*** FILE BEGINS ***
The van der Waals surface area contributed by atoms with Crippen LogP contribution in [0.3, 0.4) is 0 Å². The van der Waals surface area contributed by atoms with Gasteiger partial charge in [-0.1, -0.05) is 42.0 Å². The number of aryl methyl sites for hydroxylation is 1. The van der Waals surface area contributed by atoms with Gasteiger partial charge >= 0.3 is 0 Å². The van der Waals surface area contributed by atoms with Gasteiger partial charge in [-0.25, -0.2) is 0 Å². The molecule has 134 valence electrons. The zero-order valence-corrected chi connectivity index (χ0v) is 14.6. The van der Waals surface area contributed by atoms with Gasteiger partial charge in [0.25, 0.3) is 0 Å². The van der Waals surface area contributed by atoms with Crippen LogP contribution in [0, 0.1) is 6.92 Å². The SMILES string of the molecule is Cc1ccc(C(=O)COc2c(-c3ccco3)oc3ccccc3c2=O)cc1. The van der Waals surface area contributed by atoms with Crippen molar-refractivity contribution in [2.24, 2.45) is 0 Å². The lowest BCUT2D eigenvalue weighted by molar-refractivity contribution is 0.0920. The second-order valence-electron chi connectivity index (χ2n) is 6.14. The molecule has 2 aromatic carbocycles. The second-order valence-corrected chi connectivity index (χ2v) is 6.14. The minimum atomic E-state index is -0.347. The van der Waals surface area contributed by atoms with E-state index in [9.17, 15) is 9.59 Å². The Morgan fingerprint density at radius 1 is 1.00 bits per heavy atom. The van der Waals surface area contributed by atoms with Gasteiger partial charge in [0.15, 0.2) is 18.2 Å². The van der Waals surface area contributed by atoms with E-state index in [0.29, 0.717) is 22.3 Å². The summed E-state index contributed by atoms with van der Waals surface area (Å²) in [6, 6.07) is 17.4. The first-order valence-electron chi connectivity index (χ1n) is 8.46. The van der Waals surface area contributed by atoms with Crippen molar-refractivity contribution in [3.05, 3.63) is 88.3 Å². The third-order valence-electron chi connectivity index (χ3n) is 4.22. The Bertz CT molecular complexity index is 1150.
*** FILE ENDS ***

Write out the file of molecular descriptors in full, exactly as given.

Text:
The van der Waals surface area contributed by atoms with Crippen LogP contribution in [0.3, 0.4) is 0 Å². The van der Waals surface area contributed by atoms with Gasteiger partial charge in [-0.1, -0.05) is 42.0 Å². The number of aryl methyl sites for hydroxylation is 1. The van der Waals surface area contributed by atoms with Gasteiger partial charge >= 0.3 is 0 Å². The van der Waals surface area contributed by atoms with Gasteiger partial charge in [-0.25, -0.2) is 0 Å². The molecule has 134 valence electrons. The zero-order valence-corrected chi connectivity index (χ0v) is 14.6. The van der Waals surface area contributed by atoms with Gasteiger partial charge in [0.25, 0.3) is 0 Å². The van der Waals surface area contributed by atoms with Crippen LogP contribution in [0, 0.1) is 6.92 Å². The SMILES string of the molecule is Cc1ccc(C(=O)COc2c(-c3ccco3)oc3ccccc3c2=O)cc1. The van der Waals surface area contributed by atoms with Crippen molar-refractivity contribution in [2.24, 2.45) is 0 Å². The lowest BCUT2D eigenvalue weighted by molar-refractivity contribution is 0.0920. The second-order valence-electron chi connectivity index (χ2n) is 6.14. The molecule has 2 aromatic carbocycles. The second-order valence-corrected chi connectivity index (χ2v) is 6.14. The minimum atomic E-state index is -0.347. The van der Waals surface area contributed by atoms with E-state index in [9.17, 15) is 9.59 Å². The Morgan fingerprint density at radius 1 is 1.00 bits per heavy atom. The van der Waals surface area contributed by atoms with Gasteiger partial charge in [0.15, 0.2) is 18.2 Å². The van der Waals surface area contributed by atoms with E-state index in [0.29, 0.717) is 22.3 Å². The summed E-state index contributed by atoms with van der Waals surface area (Å²) in [6, 6.07) is 17.4. The first-order valence-electron chi connectivity index (χ1n) is 8.46. The van der Waals surface area contributed by atoms with Crippen molar-refractivity contribution in [3.05, 3.63) is 88.3 Å². The third-order valence-electron chi connectivity index (χ3n) is 4.22. The Bertz CT molecular complexity index is 1150.